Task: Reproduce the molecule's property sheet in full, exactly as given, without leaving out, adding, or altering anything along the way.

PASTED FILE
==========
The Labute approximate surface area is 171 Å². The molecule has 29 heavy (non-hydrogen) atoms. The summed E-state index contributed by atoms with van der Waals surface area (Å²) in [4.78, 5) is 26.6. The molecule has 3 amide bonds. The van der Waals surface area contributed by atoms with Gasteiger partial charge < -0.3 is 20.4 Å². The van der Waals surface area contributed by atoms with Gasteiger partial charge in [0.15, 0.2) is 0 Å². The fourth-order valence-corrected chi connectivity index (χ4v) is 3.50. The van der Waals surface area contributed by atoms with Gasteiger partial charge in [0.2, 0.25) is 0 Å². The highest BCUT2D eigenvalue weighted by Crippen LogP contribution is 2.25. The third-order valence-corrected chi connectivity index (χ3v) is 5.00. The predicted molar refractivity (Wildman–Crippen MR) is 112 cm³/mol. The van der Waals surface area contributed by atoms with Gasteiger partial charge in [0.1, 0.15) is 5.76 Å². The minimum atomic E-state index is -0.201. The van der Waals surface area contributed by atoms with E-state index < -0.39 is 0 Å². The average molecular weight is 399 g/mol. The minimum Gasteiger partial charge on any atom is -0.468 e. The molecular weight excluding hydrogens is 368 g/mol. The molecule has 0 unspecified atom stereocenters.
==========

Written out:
The Labute approximate surface area is 171 Å². The molecule has 29 heavy (non-hydrogen) atoms. The summed E-state index contributed by atoms with van der Waals surface area (Å²) in [4.78, 5) is 26.6. The molecule has 3 amide bonds. The van der Waals surface area contributed by atoms with Gasteiger partial charge < -0.3 is 20.4 Å². The van der Waals surface area contributed by atoms with Gasteiger partial charge in [0.15, 0.2) is 0 Å². The fourth-order valence-corrected chi connectivity index (χ4v) is 3.50. The van der Waals surface area contributed by atoms with Gasteiger partial charge in [0.2, 0.25) is 0 Å². The highest BCUT2D eigenvalue weighted by Crippen LogP contribution is 2.25. The third-order valence-corrected chi connectivity index (χ3v) is 5.00. The predicted molar refractivity (Wildman–Crippen MR) is 112 cm³/mol. The van der Waals surface area contributed by atoms with Gasteiger partial charge in [0.1, 0.15) is 5.76 Å². The minimum atomic E-state index is -0.201. The van der Waals surface area contributed by atoms with E-state index < -0.39 is 0 Å². The average molecular weight is 399 g/mol. The minimum Gasteiger partial charge on any atom is -0.468 e. The molecular weight excluding hydrogens is 368 g/mol. The molecule has 0 unspecified atom stereocenters.